The aim of this paper is to describe neurofeedback (NFB) treatment in Autistic spectrum disorder (ASD) children. There is no specific cure for autism and therapeutic guidelines are directed to improve the quality of life of people with autism by reducing the symptoms and by increasing their functioning. Neurofeedback is a computerized method based on tracking electrical activity of the brain (EEG) and giving a feedback about it. The method has been developed in neurophysiological labs of scientific institutes in USA and has been used very successfully for over last 20 years. It has proven its efficacy in practise, but also in scientific and clinical research. During 2010 and 2011 neurofeedback treatment was administered to 10 children (N=10, 7 males and 3 females) age range 4 to 7 years which have been diagnosed as autistic spectrum disorder (highly functional) with an unspecific impairment of speech development and trouble communicating. An evaluation of treatment was done according to estimation of changes in functioning (parents, teachers and therapists' ratings and all other experts that were monitoring the child before, during and after the treatment) and tracking of changes in electrophysiology. The results have shown most changes in behaviour (less aggressive, more cooperation, better communication), attention span and sensory motor skills. According to the assessment of parents, teachers, therapists and other experts all children have accomplished a certain degree of improvement in the level of daily functioning. Our experiences in usage of neurofeedback in Autistic spectrum disorder (ASD) children confirmed previous data that this method can be applied to this category of patients.

  4. Research on atomoxetine in Dutch ASD/ADHD children : The RADAR study

    NARCIS (Netherlands)

    Harfterkamp, Maria

    2016-01-01

    Symptoms of attention deficit/hyperactivity disorder (ADHD) are frequently present in children with an autism spectrum disorder (ASD). In her study Myriam Harfterkamp showed that atomoxetine appears to be a promising treatment of ADHD in children and adolescents with ASD. Atomoxetine was superior to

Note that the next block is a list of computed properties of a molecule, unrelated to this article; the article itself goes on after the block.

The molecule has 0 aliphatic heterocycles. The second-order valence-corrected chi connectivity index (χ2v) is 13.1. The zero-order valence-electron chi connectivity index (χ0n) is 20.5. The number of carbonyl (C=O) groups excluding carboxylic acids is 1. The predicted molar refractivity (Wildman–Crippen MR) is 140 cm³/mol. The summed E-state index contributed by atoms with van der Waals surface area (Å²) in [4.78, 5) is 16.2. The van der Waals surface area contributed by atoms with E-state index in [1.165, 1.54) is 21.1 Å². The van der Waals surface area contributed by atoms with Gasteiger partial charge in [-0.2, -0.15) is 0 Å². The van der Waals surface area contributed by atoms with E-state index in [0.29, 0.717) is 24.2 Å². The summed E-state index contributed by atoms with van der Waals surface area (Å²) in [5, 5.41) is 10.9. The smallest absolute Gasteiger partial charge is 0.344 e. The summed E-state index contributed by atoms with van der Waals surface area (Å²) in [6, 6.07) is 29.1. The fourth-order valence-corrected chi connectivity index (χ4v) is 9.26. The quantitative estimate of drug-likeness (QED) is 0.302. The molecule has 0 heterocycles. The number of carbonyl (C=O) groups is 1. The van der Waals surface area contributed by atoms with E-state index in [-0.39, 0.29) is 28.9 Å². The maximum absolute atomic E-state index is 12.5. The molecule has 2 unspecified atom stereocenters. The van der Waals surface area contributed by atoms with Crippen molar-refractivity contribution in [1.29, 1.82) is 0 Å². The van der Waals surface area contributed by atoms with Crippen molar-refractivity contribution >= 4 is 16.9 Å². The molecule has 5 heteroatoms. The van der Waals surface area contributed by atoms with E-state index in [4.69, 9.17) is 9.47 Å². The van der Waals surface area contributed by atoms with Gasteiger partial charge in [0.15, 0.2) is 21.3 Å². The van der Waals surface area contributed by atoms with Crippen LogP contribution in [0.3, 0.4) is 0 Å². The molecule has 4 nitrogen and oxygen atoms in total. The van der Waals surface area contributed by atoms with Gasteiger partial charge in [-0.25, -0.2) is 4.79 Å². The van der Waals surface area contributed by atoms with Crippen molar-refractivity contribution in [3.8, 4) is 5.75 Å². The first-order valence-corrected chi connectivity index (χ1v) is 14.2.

5. Emotion Dysregulation and Anxiety in Adults with ASD: Does Social Motivation Play a Role?

    Science.gov (United States)

    Swain, Deanna; Scarpa, Angela; White, Susan; Laugeson, Elizabeth

    2015-01-01

    Young adults with ASD and no intellectual impairment are more likely to exhibit clinical levels of anxiety than typically developing peers (DSM-5, American Psychiatric Association, 2013). This study tests a mechanistic model in which anxiety culminates via emotion dysregulation and social motivation. Adults with ASD (49 males, 20 females)…

  6. Reactive/Proactive Aggression and Affective/Cognitive Empathy in Children with ASD

    Science.gov (United States)

    Pouw, Lucinda B. C.; Rieffe, Carolien; Oosterveld, Paul; Huskens, Bibi; Stockmann, Lex

    2013-01-01

    The main aim of this study was to examine the extent to which affective and cognitive empathy were associated with reactive and proactive aggression, and whether these associations differed between children with an Autism Spectrum Disorder (ASD) and typically developing (TD) children. The study included 133 children (67 ASD, 66 TD, M age = 139…

  7. Views from the Trenches: Teacher and Student Supports Needed for Full Inclusion of Students with ASD

    Science.gov (United States)

    Able, Harriet; Sreckovic, Melissa A.; Schultz, Tia R.; Garwood, Justin D.; Sherman, Jessica

    2015-01-01

    The current prevalence rates for autism spectrum disorder (ASD) coupled with the mandate to provide services to students with disabilities in inclusive classrooms warrants the need to examine the dynamics of inclusion for students with ASD. Focus groups were conducted with special and general educators at the elementary, middle, and high school…

  8. Supporting Pupils with DCD and ASD with the Transition to Secondary School

    Science.gov (United States)

    Foulder-Hughes, Lynda; Prior, Clare

    2014-01-01

    Children with autistic spectrum disorders (ASDs) and developmental coordination disorder (DCD) are at an increased risk for a range of motor, sensory and social challenges which affect their ability to function at school. The current small scale, qualitative study sought to investigate how children with ASD and/or DCD felt about the transition to…

  9. Coherent motion processing in autism spectrum disorder (ASD): an fMRI study.